The Current

Small-town Pride parades help LGBT Canadians 'feel like whole people, wherever we are'

Some small towns across Canada are celebrating their first ever Pride parades, in what organizers say is an important step forward for LGBT representation in smaller towns and rural areas.

Some small towns across Canada are celebrating their first ever Pride parades

Supporters walk the streets of Altona, Man., during the inaugural Pembina Valley Pride parade on Saturday, June 11, 2022. (Andrew Friesen/CBC)

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The first Pride parade in Altona, Man., was a "monumental moment" for the community and for LGBT kids who live there, says a man who spoke at the parade.

"Just to see gay people and queer allies walking down the streets, it's a huge change," said Greg Klassen, who grew up in nearby Carman, Man., but moved away shortly after he came out in the 1980s.

"It says to these kids that they're going to be OK, that there are people like them, that there are safe places they can go … and that there are people in their community who get it," he told The Current's guest host Duncan McCue.

Altona, a town with a population of just over 4,000 people, held the first-ever Pembina Valley Pride parade two weeks ago

Several other small Canadian towns are also hosting their first-ever Pride parades this year, in what organizers say is an important step forward for LGBT representation in smaller towns and rural areas.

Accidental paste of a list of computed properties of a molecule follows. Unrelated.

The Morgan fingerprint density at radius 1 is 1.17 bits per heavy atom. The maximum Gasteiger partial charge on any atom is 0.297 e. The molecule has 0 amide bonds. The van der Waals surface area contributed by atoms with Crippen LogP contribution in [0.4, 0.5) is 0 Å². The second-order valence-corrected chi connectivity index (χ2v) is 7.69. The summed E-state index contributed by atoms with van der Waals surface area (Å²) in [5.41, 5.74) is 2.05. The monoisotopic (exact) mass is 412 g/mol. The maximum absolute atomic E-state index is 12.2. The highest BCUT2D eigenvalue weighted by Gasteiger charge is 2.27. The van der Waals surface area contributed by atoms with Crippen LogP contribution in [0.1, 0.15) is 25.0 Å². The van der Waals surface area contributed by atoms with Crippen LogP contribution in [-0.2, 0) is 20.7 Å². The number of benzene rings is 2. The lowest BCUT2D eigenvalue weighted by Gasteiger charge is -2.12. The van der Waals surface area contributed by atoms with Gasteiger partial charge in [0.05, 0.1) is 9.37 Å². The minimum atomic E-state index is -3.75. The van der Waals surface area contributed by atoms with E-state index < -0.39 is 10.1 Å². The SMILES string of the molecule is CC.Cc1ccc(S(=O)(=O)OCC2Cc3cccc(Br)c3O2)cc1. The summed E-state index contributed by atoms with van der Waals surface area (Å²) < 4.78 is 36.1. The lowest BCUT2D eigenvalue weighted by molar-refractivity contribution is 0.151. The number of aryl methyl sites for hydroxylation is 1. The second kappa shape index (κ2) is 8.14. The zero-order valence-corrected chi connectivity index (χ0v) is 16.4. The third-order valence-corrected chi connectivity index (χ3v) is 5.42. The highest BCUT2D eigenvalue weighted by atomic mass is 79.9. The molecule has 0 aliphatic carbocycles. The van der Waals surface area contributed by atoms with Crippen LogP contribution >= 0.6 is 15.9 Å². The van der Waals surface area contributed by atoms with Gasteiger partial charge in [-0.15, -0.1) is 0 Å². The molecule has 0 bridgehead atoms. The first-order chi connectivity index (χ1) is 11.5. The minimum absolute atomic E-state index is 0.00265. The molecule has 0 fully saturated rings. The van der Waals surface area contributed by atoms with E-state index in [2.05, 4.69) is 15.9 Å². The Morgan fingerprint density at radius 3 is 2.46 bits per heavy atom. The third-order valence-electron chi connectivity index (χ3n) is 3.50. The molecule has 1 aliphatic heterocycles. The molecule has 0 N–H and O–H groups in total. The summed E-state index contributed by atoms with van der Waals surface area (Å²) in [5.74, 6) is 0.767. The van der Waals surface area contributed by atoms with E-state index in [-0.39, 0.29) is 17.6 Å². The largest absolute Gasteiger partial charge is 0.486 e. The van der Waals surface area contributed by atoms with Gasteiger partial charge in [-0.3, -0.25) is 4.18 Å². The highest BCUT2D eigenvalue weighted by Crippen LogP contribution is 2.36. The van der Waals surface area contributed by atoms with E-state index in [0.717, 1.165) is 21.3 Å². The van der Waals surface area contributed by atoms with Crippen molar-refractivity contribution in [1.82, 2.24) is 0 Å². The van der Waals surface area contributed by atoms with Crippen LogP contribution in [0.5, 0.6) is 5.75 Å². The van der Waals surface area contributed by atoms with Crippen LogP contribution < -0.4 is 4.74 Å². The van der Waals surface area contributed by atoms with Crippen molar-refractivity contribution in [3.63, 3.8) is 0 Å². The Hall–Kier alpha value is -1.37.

Klassen said speaking at the event in Altona was an exhilarating, full-circle moment for him — and a stark contrast to his experience growing up, when his church and community "didn't really believe that anybody was gay." 

"There was no one to look up to, to say this is what you could be or what you might become," he said.

"I went back to Altona because I wanted those kids to see a happy, successful person who came from … their area," he told McCue.

LISTEN | Greg Klassen addresses Pembina Valley Pride

While there was some opposition to the parade, Klassen said it brought him "an immense amount of joy seeing 500 people march with rainbow flags down the main streets."

"Many gay people move away from their small towns to go to larger cities to find community. And I think that will continue to happen," he said.

"But I think what's important is that we can go back to where we came from, and live if we want to, [and] feel like whole people, wherever we are."

Four young people walk across a rainbow crosswalk in a small Canadian town.
A rainbow crosswalk was installed in Vanderhoof, B.C., last year, but has been vandalized a number of times. (Submitted by Kjerstina Larsen)

Crosswalk photo shoot inspires B.C. Pride

The northern B.C. town of Vanderhoof, population approximately 4,500, is hosting its first Pride event this weekend.

Kjerstina Larsen got the idea to organize it after inviting the public to a Pride-themed photoshoot last year, at the town's rainbow crosswalk. 

"I just thought, 'Hey, you know what? I got 60 people out. I think this town is ready to have a pride event,'" said Larsen, director of Vanderhoof Pride.